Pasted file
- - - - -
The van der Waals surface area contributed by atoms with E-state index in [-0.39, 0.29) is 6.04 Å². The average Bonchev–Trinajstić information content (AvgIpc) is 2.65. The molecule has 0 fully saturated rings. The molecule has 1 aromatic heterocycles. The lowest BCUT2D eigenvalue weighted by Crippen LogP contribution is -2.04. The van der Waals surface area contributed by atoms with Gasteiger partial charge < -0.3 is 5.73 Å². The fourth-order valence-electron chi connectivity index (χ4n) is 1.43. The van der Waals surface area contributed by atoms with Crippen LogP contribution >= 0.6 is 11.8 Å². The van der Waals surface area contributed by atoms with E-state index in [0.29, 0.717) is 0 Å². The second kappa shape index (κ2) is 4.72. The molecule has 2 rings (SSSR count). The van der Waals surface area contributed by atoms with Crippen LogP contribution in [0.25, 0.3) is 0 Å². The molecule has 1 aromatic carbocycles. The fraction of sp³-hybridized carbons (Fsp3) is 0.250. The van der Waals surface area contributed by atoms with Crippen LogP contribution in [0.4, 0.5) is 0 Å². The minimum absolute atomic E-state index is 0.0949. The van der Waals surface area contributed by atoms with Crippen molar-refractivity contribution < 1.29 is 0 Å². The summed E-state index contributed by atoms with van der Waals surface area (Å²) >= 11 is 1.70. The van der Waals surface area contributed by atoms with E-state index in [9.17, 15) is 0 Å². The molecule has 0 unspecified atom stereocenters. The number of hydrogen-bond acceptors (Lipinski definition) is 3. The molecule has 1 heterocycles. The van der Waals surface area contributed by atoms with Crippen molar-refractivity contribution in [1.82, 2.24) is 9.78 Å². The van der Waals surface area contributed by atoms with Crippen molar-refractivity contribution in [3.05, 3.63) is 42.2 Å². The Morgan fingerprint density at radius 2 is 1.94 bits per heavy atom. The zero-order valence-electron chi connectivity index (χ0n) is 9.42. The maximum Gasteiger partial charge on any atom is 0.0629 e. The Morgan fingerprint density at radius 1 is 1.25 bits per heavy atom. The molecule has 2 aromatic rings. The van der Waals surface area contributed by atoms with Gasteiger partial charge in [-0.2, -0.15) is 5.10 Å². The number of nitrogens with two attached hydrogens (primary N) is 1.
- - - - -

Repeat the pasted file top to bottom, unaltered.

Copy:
The van der Waals surface area contributed by atoms with E-state index in [-0.39, 0.29) is 6.04 Å². The average Bonchev–Trinajstić information content (AvgIpc) is 2.65. The molecule has 0 fully saturated rings. The molecule has 1 aromatic heterocycles. The lowest BCUT2D eigenvalue weighted by Crippen LogP contribution is -2.04. The van der Waals surface area contributed by atoms with Gasteiger partial charge < -0.3 is 5.73 Å². The fourth-order valence-electron chi connectivity index (χ4n) is 1.43. The van der Waals surface area contributed by atoms with Crippen LogP contribution >= 0.6 is 11.8 Å². The van der Waals surface area contributed by atoms with E-state index in [0.29, 0.717) is 0 Å². The second kappa shape index (κ2) is 4.72. The molecule has 2 rings (SSSR count). The van der Waals surface area contributed by atoms with Crippen LogP contribution in [0.25, 0.3) is 0 Å². The molecule has 1 aromatic carbocycles. The fraction of sp³-hybridized carbons (Fsp3) is 0.250. The van der Waals surface area contributed by atoms with Crippen LogP contribution in [0.4, 0.5) is 0 Å². The minimum absolute atomic E-state index is 0.0949. The van der Waals surface area contributed by atoms with Crippen molar-refractivity contribution < 1.29 is 0 Å². The summed E-state index contributed by atoms with van der Waals surface area (Å²) >= 11 is 1.70. The van der Waals surface area contributed by atoms with E-state index in [9.17, 15) is 0 Å². The molecule has 0 unspecified atom stereocenters. The number of hydrogen-bond acceptors (Lipinski definition) is 3. The molecule has 1 heterocycles. The van der Waals surface area contributed by atoms with Crippen molar-refractivity contribution in [1.82, 2.24) is 9.78 Å². The van der Waals surface area contributed by atoms with Crippen molar-refractivity contribution in [3.05, 3.63) is 42.2 Å². The Morgan fingerprint density at radius 2 is 1.94 bits per heavy atom. The zero-order valence-electron chi connectivity index (χ0n) is 9.42. The maximum Gasteiger partial charge on any atom is 0.0629 e. The Morgan fingerprint density at radius 1 is 1.25 bits per heavy atom. The molecule has 2 aromatic rings. The van der Waals surface area contributed by atoms with Gasteiger partial charge in [-0.2, -0.15) is 5.10 Å². The number of nitrogens with two attached hydrogens (primary N) is 1.